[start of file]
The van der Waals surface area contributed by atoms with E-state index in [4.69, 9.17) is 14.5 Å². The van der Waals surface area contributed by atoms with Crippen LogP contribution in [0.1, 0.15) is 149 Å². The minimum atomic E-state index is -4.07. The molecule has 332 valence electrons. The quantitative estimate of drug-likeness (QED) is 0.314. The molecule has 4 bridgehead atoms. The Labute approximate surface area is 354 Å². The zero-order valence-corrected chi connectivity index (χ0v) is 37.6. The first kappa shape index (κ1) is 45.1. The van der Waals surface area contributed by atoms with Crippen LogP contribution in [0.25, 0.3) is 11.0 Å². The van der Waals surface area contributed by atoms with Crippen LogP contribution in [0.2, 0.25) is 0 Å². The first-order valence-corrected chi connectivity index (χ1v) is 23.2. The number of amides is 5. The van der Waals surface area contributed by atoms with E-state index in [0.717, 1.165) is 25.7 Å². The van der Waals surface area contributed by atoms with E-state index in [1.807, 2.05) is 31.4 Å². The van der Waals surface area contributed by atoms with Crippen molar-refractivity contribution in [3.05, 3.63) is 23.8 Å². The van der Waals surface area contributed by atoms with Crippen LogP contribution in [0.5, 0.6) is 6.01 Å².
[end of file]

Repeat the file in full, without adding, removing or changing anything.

The van der Waals surface area contributed by atoms with E-state index in [4.69, 9.17) is 14.5 Å². The van der Waals surface area contributed by atoms with Crippen LogP contribution in [0.1, 0.15) is 149 Å². The minimum atomic E-state index is -4.07. The molecule has 332 valence electrons. The quantitative estimate of drug-likeness (QED) is 0.314. The molecule has 4 bridgehead atoms. The Labute approximate surface area is 354 Å². The zero-order valence-corrected chi connectivity index (χ0v) is 37.6. The first kappa shape index (κ1) is 45.1. The van der Waals surface area contributed by atoms with Crippen LogP contribution in [0.25, 0.3) is 11.0 Å². The van der Waals surface area contributed by atoms with Crippen LogP contribution in [0.2, 0.25) is 0 Å². The first-order valence-corrected chi connectivity index (χ1v) is 23.2. The number of amides is 5. The van der Waals surface area contributed by atoms with E-state index in [0.717, 1.165) is 25.7 Å². The van der Waals surface area contributed by atoms with E-state index in [1.807, 2.05) is 31.4 Å². The van der Waals surface area contributed by atoms with Crippen molar-refractivity contribution in [3.05, 3.63) is 23.8 Å². The van der Waals surface area contributed by atoms with Crippen LogP contribution in [0.5, 0.6) is 6.01 Å².